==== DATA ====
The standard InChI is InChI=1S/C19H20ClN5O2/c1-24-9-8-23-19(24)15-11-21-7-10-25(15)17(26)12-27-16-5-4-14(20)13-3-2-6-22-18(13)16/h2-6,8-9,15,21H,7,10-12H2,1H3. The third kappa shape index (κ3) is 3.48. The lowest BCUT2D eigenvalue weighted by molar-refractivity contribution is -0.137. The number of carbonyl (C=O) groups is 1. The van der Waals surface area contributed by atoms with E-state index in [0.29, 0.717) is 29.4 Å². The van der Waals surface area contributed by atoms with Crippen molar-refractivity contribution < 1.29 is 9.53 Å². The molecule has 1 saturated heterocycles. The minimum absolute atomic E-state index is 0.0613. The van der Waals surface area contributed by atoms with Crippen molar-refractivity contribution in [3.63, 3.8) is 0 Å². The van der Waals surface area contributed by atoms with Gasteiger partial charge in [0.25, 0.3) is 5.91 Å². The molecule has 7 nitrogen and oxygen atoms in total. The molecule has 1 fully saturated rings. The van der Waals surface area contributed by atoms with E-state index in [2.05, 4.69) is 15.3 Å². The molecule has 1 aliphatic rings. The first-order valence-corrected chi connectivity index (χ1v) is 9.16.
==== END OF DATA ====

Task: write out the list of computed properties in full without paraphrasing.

The standard InChI is InChI=1S/C19H20ClN5O2/c1-24-9-8-23-19(24)15-11-21-7-10-25(15)17(26)12-27-16-5-4-14(20)13-3-2-6-22-18(13)16/h2-6,8-9,15,21H,7,10-12H2,1H3. The third kappa shape index (κ3) is 3.48. The lowest BCUT2D eigenvalue weighted by molar-refractivity contribution is -0.137. The number of carbonyl (C=O) groups is 1. The van der Waals surface area contributed by atoms with E-state index in [0.29, 0.717) is 29.4 Å². The van der Waals surface area contributed by atoms with Crippen molar-refractivity contribution < 1.29 is 9.53 Å². The molecule has 1 saturated heterocycles. The minimum absolute atomic E-state index is 0.0613. The van der Waals surface area contributed by atoms with Crippen molar-refractivity contribution in [3.63, 3.8) is 0 Å². The van der Waals surface area contributed by atoms with Gasteiger partial charge in [0.25, 0.3) is 5.91 Å². The molecule has 7 nitrogen and oxygen atoms in total. The molecule has 1 fully saturated rings. The van der Waals surface area contributed by atoms with E-state index in [2.05, 4.69) is 15.3 Å². The molecule has 1 aliphatic rings. The first-order valence-corrected chi connectivity index (χ1v) is 9.16.